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Monomers and Polymer
Written by Trine Larsen

Monomeric, polymeric and cast vinyl, what is the difference?

If you’ve ever been in a sign shop to talk about your signage, you may have heard terms like polymeric, monomeric, cast and calendered vinyl. If you don’t know what it means, don’t worry Signs WA Joondalup is here to set the record straight so that next time you hear these terms you know their significance and what it could mean for your signage.

Vinyl is made from Poly Vinyl Chloride material (shortened to PVC). PVC is a synthetic substance, a type of plastic made from Chlorine and Ethylene. When these materials are combined, it forms a PVC resin also called vinyl.

Calendered vinyl.

Calendered vinyl takes its name from its production method. The manufacture of calendered films can be likened to pasta making. Stay with us, it’ll all make sense. Calendered vinyl is cheaper to make than cast vinyl, because there is no need for solvents or casting molds to create the final product. But as a result from the cheaper production, calendered vinyls do not have the same resilience as cast vinyls. That doesn’t mean they don’t have their uses. Calendered vinyls are great for many things, and we use them everyday for our signage needs.

When making Calenderd vinyls, the ingredients of the PVC is mixed and then kneaded. It is expelled through heated, steel rollers (like lasagna sheets) to form the vinyl into thin sheets. The process is where it gets its name; It’s called Calendering. In this initial step all raw materials are mixed including colours, and great leaps in pigments have been made over the last decade, giving our clients a wide range of colours to choose from.

The next step in creating calendered vinyl is called milling. This is made up of two counter rotating rollers, which are heated up to 175 degrees Celsius. The sheets are pulled into the rollers and flattened. As it passes through a number of rollers, the film becomes thinner and wider according to the designated vinyl type. Once finished, the film is cooled and then wound into rolls. The quality of calendered films range from low – intermediate, depending on the type of plasticizer used.

Monomeric vinyl

When adding plasticiser to PVC it promotes flexibility and reduces brittleness. Without plasticisers our PVC products would be brittle and would shatter when we bend or flex them.

In Monomeric vinyl production, small molecule plasticisers are used, which has more molecular migration, and as a result has a greater effect on the adhesive used.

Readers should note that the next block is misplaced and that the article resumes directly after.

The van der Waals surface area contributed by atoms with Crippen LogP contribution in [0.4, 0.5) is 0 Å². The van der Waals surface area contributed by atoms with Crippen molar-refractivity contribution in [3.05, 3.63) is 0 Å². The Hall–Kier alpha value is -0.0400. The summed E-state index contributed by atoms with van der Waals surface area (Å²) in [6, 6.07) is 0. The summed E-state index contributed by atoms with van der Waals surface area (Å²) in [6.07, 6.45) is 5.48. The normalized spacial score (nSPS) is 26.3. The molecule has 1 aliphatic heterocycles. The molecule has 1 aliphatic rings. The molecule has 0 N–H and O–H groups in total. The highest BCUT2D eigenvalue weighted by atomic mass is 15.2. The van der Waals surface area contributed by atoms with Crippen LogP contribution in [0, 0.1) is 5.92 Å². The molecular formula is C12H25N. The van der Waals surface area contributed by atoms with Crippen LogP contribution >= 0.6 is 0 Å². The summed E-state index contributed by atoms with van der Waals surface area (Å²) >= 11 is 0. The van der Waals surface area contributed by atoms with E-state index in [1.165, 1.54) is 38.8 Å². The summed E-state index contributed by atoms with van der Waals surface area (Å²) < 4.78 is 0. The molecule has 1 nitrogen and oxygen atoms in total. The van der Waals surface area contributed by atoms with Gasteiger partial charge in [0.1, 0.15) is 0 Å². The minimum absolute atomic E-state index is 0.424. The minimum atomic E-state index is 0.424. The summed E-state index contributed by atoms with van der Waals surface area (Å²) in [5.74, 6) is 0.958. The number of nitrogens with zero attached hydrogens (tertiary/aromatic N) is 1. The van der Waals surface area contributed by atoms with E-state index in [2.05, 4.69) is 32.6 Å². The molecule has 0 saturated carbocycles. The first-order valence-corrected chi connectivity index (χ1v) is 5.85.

Monomeric vinyl is a good choice for short term flat applications, such as 2-5 years indoor use. The problem with Monomeric, is due to the way it’s produced it means the vinyl has a tendency to shrink over time. The shrinkage is worse when exposed to sunlight, so therefore we do not recommend using monomeric vinyls on outdoor applications, unless it’s short term, I.E. under a year.

The price for monomeric vinyl is relatively low, because it’s easier to produce, and this fact makes it a popular choice for flat short-medium term indoor applications.

Polymeric Vinyl

Polymeric vinyl is manufactured using long-chain plasticisers with a larger molecule size that binds well into the vinyl. The bond created has less molecular migration than Monomeric vinyl and therefore has less effect on the adhesive used.

Polymeric vinyl has a longer life span than Monomeric. 5-7 years, and easily more if well cared for. The uses for polymeric vinyl are both indoor and outdoor, and shrinkage is at a minimum, even in sunlight, as the manufacturing method creates a more stable vinyl. Polymeric vinyls can also be used on slight curves, making them far superior to monomeric.

Cast vinyl

Cast vinyl is considered the industry premium vinyl. When manufacturing cast vinyl, the main difference is how the vinyl is made into thin sheets. Cast vinyl is made by turning the PVC ingredients, plasticizer and colourant into a paint like substance with the help of solvents. When different textures, like Matt, Semi-gloss or gloss is required, the paint substance will reflect this in the texture. Cast vinyl is then, as the name eludes to, cast into a mold and cured at high temperatures. Creating the vinyl in this way, means the finished product is in a more relaxed state, and therefore more malleable when installing. An additional bonus, is that the cast vinyl handles heat much better than any other type of vinyl. For more information about heat on vinyl check out our blog post.

Cast vinyl is a premium quality vinyl with a lifespan of 8-10 years. It’s soft, thin and flexible, which makes it the perfect fit for car wraps. Unlike calendered films, cast vinyl will not shrink, and if correct heat has been used, it will not pull back to its original form when stretched to fit contours of a vehicle.

At Signs WA Joondalup we take great pride in knowing our products and knowing exactly when and how to use them. With 20 years in the signage industry, we have a long history of quality signage behind us. We are also one of the few 3M select platinum graphics suppliers in Perth, an accreditation which is hard to achieve.

We take each individual job and determine which vinyl is best used for that particular job, making sure our clients receive the best possible result at the best possible price. In signage, it’s not about being the cheapest, it’s about giving value to our clients.

For more information and to find out what type of vinyl would suit your signage project, call our friendly sales team today on 9300 0254. We look forward to talking more signage with you.


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